Helicopter pilot files gender discrimination lawsuit against Orange County Fire Authority

The Orange County Fire Authority's first female helicopter fire pilot is suing the agency for gender discrimination.

Desiree Horton says despite being the first woman to hold her job, she believes she was set up to fail.

"I want my job back. Let me fly," Horton said.

Horton, who is also the first female fire helicopter pilot to work for a California government agency, has 31 years of experience and 9,000 flight hours. But OCFA fired her for what they called "substandard performance."

"I was set up to fail, and I was never given the opportunity to succeed," Horton said. "It was clear to me that women weren't wanted at OCFA."

Horton is suing the OCFA for gender discrimination. She alleges that in 2019, OCFA air operations unfairly evaluated her without proper training that her male colleagues received, and wrongly fired her before the end of her one-year probation period.

"Not only did she leave Cal Fire to come work for the OCFA, who didn't give her a chance to succeed, it was now claiming she wasn't able to adequately perform a job she had been doing for 30 years," said her attorney Alreen Haeggquist.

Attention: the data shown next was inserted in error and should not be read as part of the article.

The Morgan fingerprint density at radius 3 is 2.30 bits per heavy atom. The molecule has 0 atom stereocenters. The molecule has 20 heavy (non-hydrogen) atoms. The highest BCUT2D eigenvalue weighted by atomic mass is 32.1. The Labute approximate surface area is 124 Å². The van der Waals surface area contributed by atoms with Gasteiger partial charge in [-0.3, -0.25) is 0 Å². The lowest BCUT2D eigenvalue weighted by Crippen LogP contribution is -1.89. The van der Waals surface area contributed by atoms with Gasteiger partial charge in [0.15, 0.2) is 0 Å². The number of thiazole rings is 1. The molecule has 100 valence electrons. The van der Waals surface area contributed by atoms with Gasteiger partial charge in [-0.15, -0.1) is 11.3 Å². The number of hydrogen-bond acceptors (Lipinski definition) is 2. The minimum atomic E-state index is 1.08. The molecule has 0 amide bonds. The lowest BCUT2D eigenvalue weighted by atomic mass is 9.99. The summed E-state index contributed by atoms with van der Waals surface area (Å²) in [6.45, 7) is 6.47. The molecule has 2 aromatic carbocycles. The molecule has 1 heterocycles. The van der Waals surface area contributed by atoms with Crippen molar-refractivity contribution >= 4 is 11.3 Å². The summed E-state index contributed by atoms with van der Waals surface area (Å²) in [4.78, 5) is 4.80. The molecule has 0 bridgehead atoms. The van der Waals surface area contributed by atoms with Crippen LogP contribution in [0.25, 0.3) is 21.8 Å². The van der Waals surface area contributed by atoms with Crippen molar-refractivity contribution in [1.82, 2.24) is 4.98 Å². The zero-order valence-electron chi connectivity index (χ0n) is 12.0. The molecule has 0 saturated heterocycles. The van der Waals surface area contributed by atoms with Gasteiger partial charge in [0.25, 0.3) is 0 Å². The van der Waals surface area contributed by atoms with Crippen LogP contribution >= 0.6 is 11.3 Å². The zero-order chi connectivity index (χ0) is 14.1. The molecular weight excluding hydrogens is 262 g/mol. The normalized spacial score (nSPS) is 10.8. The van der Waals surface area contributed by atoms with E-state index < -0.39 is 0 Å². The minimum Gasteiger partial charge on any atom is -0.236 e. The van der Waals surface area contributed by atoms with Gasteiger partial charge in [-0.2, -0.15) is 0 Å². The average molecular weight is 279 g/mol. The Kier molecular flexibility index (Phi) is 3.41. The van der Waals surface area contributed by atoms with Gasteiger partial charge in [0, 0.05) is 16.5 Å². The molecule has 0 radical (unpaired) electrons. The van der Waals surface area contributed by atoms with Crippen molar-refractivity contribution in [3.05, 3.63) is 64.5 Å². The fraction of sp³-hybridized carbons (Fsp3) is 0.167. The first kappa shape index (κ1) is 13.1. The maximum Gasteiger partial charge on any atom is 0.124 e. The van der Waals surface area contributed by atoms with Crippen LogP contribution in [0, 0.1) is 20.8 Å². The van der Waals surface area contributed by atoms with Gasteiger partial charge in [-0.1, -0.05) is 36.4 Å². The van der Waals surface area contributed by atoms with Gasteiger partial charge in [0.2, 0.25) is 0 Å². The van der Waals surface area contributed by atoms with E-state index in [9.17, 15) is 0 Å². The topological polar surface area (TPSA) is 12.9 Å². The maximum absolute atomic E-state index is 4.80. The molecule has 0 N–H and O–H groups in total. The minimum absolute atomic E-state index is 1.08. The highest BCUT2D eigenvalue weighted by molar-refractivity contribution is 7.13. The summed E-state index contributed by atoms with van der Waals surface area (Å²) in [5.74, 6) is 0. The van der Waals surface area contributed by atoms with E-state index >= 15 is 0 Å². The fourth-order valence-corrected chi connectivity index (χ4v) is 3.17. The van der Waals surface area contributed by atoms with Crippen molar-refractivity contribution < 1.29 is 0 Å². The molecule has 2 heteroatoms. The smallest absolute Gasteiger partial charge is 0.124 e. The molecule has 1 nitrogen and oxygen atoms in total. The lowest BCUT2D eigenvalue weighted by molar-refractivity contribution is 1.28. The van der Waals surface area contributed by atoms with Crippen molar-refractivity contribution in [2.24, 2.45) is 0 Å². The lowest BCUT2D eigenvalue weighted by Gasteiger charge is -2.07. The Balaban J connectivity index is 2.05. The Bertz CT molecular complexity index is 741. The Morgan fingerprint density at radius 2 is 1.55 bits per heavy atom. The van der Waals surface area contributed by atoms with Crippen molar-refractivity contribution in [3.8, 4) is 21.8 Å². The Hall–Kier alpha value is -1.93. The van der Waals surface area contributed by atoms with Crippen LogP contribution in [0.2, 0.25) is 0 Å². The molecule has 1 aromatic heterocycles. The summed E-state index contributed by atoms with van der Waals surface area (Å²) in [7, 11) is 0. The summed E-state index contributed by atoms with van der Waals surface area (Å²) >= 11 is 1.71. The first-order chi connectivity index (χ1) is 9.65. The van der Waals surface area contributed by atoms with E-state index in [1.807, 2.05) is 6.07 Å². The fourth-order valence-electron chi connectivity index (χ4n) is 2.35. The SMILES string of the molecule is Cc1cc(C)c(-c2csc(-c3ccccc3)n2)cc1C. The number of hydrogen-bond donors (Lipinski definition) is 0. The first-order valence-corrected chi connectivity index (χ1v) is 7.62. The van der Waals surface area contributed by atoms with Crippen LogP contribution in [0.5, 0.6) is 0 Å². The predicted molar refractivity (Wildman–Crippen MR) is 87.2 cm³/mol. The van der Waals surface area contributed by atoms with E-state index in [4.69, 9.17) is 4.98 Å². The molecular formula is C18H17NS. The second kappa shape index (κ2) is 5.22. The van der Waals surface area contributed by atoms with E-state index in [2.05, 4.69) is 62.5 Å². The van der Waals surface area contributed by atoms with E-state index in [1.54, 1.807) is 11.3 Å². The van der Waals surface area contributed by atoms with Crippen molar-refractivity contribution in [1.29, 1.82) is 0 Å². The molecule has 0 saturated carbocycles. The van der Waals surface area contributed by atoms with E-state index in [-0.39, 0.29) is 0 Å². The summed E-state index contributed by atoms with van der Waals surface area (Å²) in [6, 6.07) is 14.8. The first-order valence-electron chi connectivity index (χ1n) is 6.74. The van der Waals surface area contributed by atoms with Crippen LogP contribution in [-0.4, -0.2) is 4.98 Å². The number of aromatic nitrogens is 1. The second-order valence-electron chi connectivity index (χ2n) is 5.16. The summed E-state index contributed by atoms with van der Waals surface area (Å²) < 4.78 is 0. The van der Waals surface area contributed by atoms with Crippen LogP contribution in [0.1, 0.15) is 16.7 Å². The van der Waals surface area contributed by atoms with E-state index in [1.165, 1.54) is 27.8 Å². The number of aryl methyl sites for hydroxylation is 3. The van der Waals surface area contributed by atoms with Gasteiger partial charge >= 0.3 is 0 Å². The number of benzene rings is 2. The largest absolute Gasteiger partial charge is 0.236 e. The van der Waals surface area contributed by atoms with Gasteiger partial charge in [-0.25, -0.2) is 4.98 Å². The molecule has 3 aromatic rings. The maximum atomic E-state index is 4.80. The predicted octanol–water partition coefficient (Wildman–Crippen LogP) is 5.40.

Horton says she has more flight experience than any of the male fire pilots at the OCFA. The lawsuit reads in part that she was "... made to feel as though she was incompetent all because Ms. Horton was a woman in a place believed to be a man's world."

"Fires don't discriminate. Neither should the OCFA," said Haeggquist.

In a statement to Eyewitness News, OCFA said it can't comment on current litigation.

A female fire captain with the OCFA says she's seen discrimination against women before in the agency.

"Seventeen of our fire stations currently don't have women's restrooms or shower facilities to accommodate a dual gender workforce for women to actually shower while they're on duty," said OCFA Capt. Lauren Andrade.

Earlier in Horton's career, she piloted AIR7 HD for Eyewitness News. Horton is also an Orange County resident. She wants to see the OCFA become more accepting of all job candidates.

"I want the OCFA I go back to, to be a changed department, one in which women and underrepresented groups are given the fair shake we deserve," Horton said.

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